Abstract

The prevalence of anemia in the general population rises sharply after the age of 50, reaching 20% or more in individuals aged 85 years or older. In up to one third of cases, the origin of anemia remains unexplained, i.e. not attributable to causes detectable with conventional tests or to any concomitant diseases, and several potential mechanisms have been proposed, including myelodysplasia (MDS) (PMID 15238427). Recent studies showed that somatic mutations are commonly acquired in hematopoietic cells during aging, and are associated with increased risk of hematologic malignancies (PMID 25426837; 25426838). In a recent analysis in patients with unexplained cytopenia undergoing a comprehensive diagnostic workup, we found that mutation profiling was highly predictive of myeloid neoplasm (PMID 28424163).

In this study, we performed a mutation analysis in a cohort of elderly individuals with unexplained anemia and in sex- and age-matched control subjects both selected from a population-based study, as well as in a matched group of patients with MDS, with the aim to investigate the relationship between clonal hematopoiesis, mutation profile and unexplained anemia in community-dwelling elderly subjects.

Seventy individuals aged 60 years or older having anemia according to WHO criteria, not explained by nutritional deficiency, renal failure or inflammation, and 105 sex- and age-matched control subjects (ratio 1:1.5) were selected from the "Val Borbera" Study, a population-based study recruiting a total of 1803 people. In addition, 105 matched control patients with newly diagnosed MDS without excess blasts was analyzed. Median age was 78 years (range 62-102), 133 individuals were males, 147 females. A panel of 54 genes was analyzed on peripheral blood cells, using a HiSeq 2500 platform (Illumina, San Diego, CA) (median depth 1550, range 845-2057).

Among community-dwelling individuals, a significant effect of age was observed on mutation prevalence (P=.023); however, this effect was limited to controls. A significantly higher mutation rate was observed in cases compared with controls (42.9% vs 24.8%, P=.014). This rate was even higher when restricting the analysis to individuals with hemoglobin <12.5 g/dL in males and <11.5 g/dL in females and/or MCV>105 fL (63% vs 24.8%, P<.001). A significantly higher Variant Allele Frequency (VAF) was found in cases compared with controls (median value 0.21, range 0.02-0.51 vs 0.07, 0.02-0.38; P=.035). A significantly higher number of individuals with two somatic mutations was found among cases compared with non-anemic controls (14.3% vs 1.9%, P=.003). Subjects with two somatic mutations showed a significantly higher VAF compared with those having an isolated mutation (median value 0.31, range 0.03-0.50 vs 0.06, 0.06-0.51; P=.008). In a multivariable regression analysis, number of mutations per subject and VAF were independent predictors of anemia (OR=7.55, P=.03, and OR=1.67, P=.037, respectively). A significantly higher prevalence of splicing factor mutations was found in cases compared with controls (11.1% vs 0%, P=.008). In most individuals with multiple mutated genes, mutation pattern included a DNA methylation gene mutation associated with a subclonal mutation.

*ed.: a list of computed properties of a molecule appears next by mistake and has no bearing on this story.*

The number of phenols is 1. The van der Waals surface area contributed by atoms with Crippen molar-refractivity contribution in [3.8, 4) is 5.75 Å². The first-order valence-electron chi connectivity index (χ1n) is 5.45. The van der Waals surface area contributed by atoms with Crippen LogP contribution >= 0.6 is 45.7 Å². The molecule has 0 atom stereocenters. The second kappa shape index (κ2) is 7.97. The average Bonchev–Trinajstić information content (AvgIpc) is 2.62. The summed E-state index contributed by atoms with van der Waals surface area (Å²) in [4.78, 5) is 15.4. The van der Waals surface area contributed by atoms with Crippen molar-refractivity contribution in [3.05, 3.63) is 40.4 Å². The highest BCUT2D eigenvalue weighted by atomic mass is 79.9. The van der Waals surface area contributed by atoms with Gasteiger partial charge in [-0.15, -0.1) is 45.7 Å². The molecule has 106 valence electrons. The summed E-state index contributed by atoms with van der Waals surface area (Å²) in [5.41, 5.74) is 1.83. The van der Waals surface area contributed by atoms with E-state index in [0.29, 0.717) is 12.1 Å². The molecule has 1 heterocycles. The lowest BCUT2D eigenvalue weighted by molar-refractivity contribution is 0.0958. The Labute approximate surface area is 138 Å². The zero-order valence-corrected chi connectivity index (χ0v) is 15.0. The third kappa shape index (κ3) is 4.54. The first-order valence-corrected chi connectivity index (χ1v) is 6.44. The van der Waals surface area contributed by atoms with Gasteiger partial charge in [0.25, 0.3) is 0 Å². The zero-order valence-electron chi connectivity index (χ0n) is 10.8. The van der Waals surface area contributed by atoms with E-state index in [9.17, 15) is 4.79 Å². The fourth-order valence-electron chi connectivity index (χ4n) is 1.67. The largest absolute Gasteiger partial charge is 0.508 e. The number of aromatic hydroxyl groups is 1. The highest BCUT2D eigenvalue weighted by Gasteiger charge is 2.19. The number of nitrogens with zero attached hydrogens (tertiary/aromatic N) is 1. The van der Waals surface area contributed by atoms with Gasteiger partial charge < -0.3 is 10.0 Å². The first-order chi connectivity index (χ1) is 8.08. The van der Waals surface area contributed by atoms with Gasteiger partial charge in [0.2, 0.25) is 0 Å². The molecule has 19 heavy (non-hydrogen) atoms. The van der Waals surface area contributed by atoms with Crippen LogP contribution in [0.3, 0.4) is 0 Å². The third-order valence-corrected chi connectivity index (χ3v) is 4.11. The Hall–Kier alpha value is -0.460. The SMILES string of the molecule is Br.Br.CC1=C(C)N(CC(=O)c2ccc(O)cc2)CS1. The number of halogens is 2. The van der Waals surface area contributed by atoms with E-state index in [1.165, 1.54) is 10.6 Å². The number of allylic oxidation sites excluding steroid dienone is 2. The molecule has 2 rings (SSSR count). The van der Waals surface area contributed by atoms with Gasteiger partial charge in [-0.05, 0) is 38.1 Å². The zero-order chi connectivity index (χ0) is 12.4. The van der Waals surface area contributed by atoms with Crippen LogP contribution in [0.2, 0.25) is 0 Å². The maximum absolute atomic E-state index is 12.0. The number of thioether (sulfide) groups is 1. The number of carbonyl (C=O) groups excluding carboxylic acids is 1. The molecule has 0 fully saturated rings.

When comparing community dwelling individuals with unexplained anemia with a matched group of patients with MDS, a significantly higher number of subjects with two or more mutations was found in MDS compared with unexplained anemia (47.6% vs 14.3%, P<.001). MDS patients showed a significantly higher VAF compared with individuals with unexplained anemia (median value 0.41, range 0.02-0.93 vs 0.21, 0.02-0.51; P<.001). Finally, a significantly higher prevalence of splicing factor mutations was observed in MDS compared with unexplained anemia (55.2% vs 11.1%, P<.001).

In conclusion, this study provides evidence of a high rate of clonal hematopoiesis in community-dwelling elderly individuals with unexplained anemia compared with matched controls with normal hemoglobin values, mainly sustained by an enrichment in subjects with accumulation of mutations proven highly predictive of myeloid neoplasm with myelodysplasia. Mutation analysis on peripheral blood cells may complement current diagnostic approach to unexplained anemia in the frail population of elderly individuals, increasing compliance to diagnostic tests and overall the diagnostic accuracy of myeloid neoplasms.

Disclosures

Rizzo: enGenome srl: Employment. Camaschella: Vifor Pharma: Membership on an entity's Board of Directors or advisory committees.

Author notes

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Asterisk with author names denotes non-ASH members.